My thought was starting Bittle on a Sunday could have been good, because the team has so much confidence when he pitches that it generally played at a different level.

If he was going to stay in the pen, as he did, Bianco managed him about as well as he could have.

It’s a tricky deal when your best player is your closer.

— PA


5 Responses to “BASEBALL: Looking back on 2008”

  1. VA Reb Says:

    Thanks, PA, for the indepth season review. Sounds right on the money to me. I would just like to add that I think if we hadn’t been so eager to hit and jump on first pitches, we would have scored more and ultimately won more games. The most successful teams aren’t necessarily the ones with the big hitters; more often it’s smart hitters who work the opposing pitcher harder and good, consistent pitching that win championships. Anyway, any early observations for next year (probably too soon to predict until we see who leaves early). Larry

  2. Mooch Says:

    JMO, but our defense with the possible exception of Bash was at best inconsistent. At times it appeared we were playing in mud.

  3. john Says:

    Parrish… you got to go to NYCity for the NIT and Miami for the Regional. Not bad.

    Two questions:

    1. which city did you prefer?
    2. what bowl game/city would you like to visit for the football team after this Fall? (of course, assuming we will be in a bowl and assuming it wont’ be BCS!)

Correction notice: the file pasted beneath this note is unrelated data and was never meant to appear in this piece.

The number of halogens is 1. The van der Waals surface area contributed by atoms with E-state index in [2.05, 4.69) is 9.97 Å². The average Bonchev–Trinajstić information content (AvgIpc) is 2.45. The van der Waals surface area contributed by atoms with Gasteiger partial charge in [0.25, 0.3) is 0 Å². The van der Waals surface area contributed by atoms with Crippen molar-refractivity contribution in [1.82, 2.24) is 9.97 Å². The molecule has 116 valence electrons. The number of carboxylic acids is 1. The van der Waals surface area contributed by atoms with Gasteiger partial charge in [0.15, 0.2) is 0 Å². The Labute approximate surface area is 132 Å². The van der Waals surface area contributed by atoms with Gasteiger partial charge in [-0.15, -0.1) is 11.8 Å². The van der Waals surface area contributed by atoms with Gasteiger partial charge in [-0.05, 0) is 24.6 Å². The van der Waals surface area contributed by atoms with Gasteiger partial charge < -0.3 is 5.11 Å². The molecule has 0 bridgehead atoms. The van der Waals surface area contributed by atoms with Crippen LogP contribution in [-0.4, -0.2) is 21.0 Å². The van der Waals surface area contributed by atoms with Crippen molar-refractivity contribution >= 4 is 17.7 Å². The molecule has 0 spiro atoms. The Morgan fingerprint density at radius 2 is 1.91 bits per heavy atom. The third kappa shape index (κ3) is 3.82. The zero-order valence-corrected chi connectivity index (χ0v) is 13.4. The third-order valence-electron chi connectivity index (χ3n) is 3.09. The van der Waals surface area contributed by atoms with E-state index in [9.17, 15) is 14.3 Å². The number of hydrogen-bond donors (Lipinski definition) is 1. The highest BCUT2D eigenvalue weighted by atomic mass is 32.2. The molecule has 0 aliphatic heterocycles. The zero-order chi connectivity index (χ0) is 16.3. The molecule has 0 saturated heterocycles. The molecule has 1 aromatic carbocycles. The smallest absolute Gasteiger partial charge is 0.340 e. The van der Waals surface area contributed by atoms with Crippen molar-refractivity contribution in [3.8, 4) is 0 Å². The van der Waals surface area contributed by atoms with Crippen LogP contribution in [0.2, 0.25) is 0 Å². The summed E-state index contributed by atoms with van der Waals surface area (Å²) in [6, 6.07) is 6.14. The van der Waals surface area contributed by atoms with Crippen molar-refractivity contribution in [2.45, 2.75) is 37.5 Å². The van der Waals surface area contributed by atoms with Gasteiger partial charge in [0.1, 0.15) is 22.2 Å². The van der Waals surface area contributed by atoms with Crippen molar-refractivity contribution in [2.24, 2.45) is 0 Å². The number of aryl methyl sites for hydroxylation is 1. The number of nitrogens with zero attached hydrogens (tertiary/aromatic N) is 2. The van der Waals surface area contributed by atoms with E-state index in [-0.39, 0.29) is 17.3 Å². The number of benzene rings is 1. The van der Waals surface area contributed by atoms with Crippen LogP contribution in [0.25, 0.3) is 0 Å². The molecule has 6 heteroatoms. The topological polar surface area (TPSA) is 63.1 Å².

4. cr Says:

    For someone that recently moved to this area I really enjoyed your coverage. Great work!

  5. djrebel Says:

    Larry, you’re right on target. This team acted as though it was embarrassed to take a walk. Only Auburn with 228 had fewer walks than Ole Miss (229) in the SEC, and Ole Miss played nine more games. Walks often equate to runs. No way around that.

    Mooch, I agree on the defense. I think the right side bunt defense will improve, because I think Matt Smith will become a really good player. Ferguson is such an offensive asset that he has to play somewhere, maybe not short, perhaps second. I’m guessing Logan Williams plays third, assuming Overbeck leaves in the draft, and I’m interested to see what kind of defensive player he is. He’ll be a good hitter, I think.

    John, I prefer New York. Beyond the beach, Miami seemed mostly about nightclubs to me, and that’s not my speed. I know there’s a lot more to it than that, but not much that was as readily available as the clubs or that I could visit during a short time on a work trip. I don’t cheer for the Rebels to lose, but when it was 3-1 and Bethune was threatening, I was warming up to the idea of our group going to Key West on Sunday.

    New York offers so much more in the way of baseball, Broadway, Times Square, etc, etc. Whatever my work schedule was in New York, there was something I could go see during the down time. I think there was a nightclub or two as well.

    The SEC tie-ins limit what non-BCS bowls Ole Miss can be a part of. I’ve always thought it would be nice to cover the Cap One or Outback Bowls, for obvious reasons, but those guys would rather play an intra-squad game than take Ole Miss or State. I’ve seen really good Ole Miss and State teams not even get a sniff from the lower tier Florida games. In 1999, State was 9-2, had the best defense in the country, and the Outback took 7-4 Georgia. In 2003 Ole Miss went Cotton, so I wasn’t worried about that, but had they not gone Cotton, I believe they’d have gone Peach before Outback or Cap One.

    CR, thanks for checking in. I appreciate your contributions to the blog. Keep posting.

    — PA